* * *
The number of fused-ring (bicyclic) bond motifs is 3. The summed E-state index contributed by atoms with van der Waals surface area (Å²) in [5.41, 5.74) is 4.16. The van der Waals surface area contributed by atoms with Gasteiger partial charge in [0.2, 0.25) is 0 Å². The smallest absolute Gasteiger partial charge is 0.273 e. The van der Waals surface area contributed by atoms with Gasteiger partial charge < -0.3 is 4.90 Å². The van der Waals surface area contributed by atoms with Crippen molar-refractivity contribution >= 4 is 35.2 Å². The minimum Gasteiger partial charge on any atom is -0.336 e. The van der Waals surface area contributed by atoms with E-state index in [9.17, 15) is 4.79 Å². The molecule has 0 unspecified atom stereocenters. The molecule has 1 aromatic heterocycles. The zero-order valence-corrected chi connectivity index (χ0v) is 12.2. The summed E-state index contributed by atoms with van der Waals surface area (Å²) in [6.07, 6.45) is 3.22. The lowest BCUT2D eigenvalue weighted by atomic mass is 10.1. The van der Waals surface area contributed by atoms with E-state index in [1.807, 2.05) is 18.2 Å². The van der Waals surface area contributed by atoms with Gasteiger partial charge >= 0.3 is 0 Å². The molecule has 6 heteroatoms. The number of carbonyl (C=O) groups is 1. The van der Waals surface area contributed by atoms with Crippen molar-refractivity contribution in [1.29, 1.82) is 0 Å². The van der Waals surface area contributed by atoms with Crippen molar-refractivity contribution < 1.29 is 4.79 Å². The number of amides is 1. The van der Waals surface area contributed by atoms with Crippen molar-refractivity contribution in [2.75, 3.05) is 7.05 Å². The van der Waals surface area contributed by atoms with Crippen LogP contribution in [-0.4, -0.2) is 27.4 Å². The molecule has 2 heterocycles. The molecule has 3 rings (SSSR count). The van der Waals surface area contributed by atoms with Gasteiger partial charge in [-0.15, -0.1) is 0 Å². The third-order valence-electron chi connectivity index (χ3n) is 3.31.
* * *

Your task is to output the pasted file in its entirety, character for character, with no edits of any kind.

The number of fused-ring (bicyclic) bond motifs is 3. The summed E-state index contributed by atoms with van der Waals surface area (Å²) in [5.41, 5.74) is 4.16. The van der Waals surface area contributed by atoms with Gasteiger partial charge in [0.2, 0.25) is 0 Å². The smallest absolute Gasteiger partial charge is 0.273 e. The van der Waals surface area contributed by atoms with Gasteiger partial charge < -0.3 is 4.90 Å². The van der Waals surface area contributed by atoms with Crippen molar-refractivity contribution >= 4 is 35.2 Å². The minimum Gasteiger partial charge on any atom is -0.336 e. The van der Waals surface area contributed by atoms with E-state index in [9.17, 15) is 4.79 Å². The molecule has 0 unspecified atom stereocenters. The molecule has 1 aromatic heterocycles. The zero-order valence-corrected chi connectivity index (χ0v) is 12.2. The summed E-state index contributed by atoms with van der Waals surface area (Å²) in [6.07, 6.45) is 3.22. The lowest BCUT2D eigenvalue weighted by atomic mass is 10.1. The van der Waals surface area contributed by atoms with E-state index in [1.807, 2.05) is 18.2 Å². The van der Waals surface area contributed by atoms with Gasteiger partial charge >= 0.3 is 0 Å². The molecule has 6 heteroatoms. The number of carbonyl (C=O) groups is 1. The van der Waals surface area contributed by atoms with Crippen molar-refractivity contribution in [1.29, 1.82) is 0 Å². The van der Waals surface area contributed by atoms with Crippen molar-refractivity contribution < 1.29 is 4.79 Å². The number of amides is 1. The van der Waals surface area contributed by atoms with Crippen molar-refractivity contribution in [2.75, 3.05) is 7.05 Å². The van der Waals surface area contributed by atoms with Crippen LogP contribution in [-0.4, -0.2) is 27.4 Å². The molecule has 2 heterocycles. The molecule has 3 rings (SSSR count). The van der Waals surface area contributed by atoms with Gasteiger partial charge in [-0.15, -0.1) is 0 Å². The third-order valence-electron chi connectivity index (χ3n) is 3.31.